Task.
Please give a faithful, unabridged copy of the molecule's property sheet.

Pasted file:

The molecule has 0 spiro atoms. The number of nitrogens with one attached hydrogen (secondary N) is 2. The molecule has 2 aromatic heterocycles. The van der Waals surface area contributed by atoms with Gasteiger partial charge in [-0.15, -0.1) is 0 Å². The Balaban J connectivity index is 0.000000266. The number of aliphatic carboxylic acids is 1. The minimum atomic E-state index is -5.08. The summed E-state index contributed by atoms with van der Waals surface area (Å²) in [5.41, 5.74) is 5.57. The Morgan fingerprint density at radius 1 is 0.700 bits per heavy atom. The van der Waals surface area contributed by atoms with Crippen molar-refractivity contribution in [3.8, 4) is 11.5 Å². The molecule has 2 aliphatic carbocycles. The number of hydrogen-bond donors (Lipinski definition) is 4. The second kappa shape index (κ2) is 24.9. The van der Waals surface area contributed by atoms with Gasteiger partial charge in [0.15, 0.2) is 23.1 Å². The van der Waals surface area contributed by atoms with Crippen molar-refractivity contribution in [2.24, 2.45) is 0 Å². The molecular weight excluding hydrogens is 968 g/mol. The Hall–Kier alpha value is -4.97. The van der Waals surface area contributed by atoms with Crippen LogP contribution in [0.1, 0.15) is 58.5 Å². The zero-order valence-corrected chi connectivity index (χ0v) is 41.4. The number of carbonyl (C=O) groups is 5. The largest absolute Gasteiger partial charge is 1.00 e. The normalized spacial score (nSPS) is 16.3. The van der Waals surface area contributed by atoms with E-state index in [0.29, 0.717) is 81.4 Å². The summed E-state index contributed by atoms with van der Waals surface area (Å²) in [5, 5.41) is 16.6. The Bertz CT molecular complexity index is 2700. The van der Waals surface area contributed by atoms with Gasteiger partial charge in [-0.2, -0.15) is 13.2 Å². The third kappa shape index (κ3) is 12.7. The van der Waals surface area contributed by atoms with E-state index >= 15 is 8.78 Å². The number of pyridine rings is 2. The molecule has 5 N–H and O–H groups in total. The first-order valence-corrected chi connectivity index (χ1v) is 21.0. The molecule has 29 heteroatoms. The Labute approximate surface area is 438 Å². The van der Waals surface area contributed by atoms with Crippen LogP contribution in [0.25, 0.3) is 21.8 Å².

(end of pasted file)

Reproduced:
The molecule has 0 spiro atoms. The number of nitrogens with one attached hydrogen (secondary N) is 2. The molecule has 2 aromatic heterocycles. The van der Waals surface area contributed by atoms with Gasteiger partial charge in [-0.15, -0.1) is 0 Å². The Balaban J connectivity index is 0.000000266. The number of aliphatic carboxylic acids is 1. The minimum atomic E-state index is -5.08. The summed E-state index contributed by atoms with van der Waals surface area (Å²) in [5.41, 5.74) is 5.57. The Morgan fingerprint density at radius 1 is 0.700 bits per heavy atom. The van der Waals surface area contributed by atoms with Crippen molar-refractivity contribution in [3.8, 4) is 11.5 Å². The molecule has 2 aliphatic carbocycles. The number of hydrogen-bond donors (Lipinski definition) is 4. The second kappa shape index (κ2) is 24.9. The van der Waals surface area contributed by atoms with Gasteiger partial charge in [0.15, 0.2) is 23.1 Å². The van der Waals surface area contributed by atoms with Crippen molar-refractivity contribution in [2.24, 2.45) is 0 Å². The molecular weight excluding hydrogens is 968 g/mol. The Hall–Kier alpha value is -4.97. The van der Waals surface area contributed by atoms with Crippen LogP contribution in [0.1, 0.15) is 58.5 Å². The zero-order valence-corrected chi connectivity index (χ0v) is 41.4. The number of carbonyl (C=O) groups is 5. The largest absolute Gasteiger partial charge is 1.00 e. The normalized spacial score (nSPS) is 16.3. The van der Waals surface area contributed by atoms with E-state index in [0.29, 0.717) is 81.4 Å². The summed E-state index contributed by atoms with van der Waals surface area (Å²) in [5, 5.41) is 16.6. The Bertz CT molecular complexity index is 2700. The van der Waals surface area contributed by atoms with Gasteiger partial charge in [-0.2, -0.15) is 13.2 Å². The third kappa shape index (κ3) is 12.7. The van der Waals surface area contributed by atoms with E-state index >= 15 is 8.78 Å². The number of pyridine rings is 2. The molecule has 5 N–H and O–H groups in total. The first-order valence-corrected chi connectivity index (χ1v) is 21.0. The molecule has 29 heteroatoms. The Labute approximate surface area is 438 Å². The van der Waals surface area contributed by atoms with Crippen LogP contribution in [0.25, 0.3) is 21.8 Å².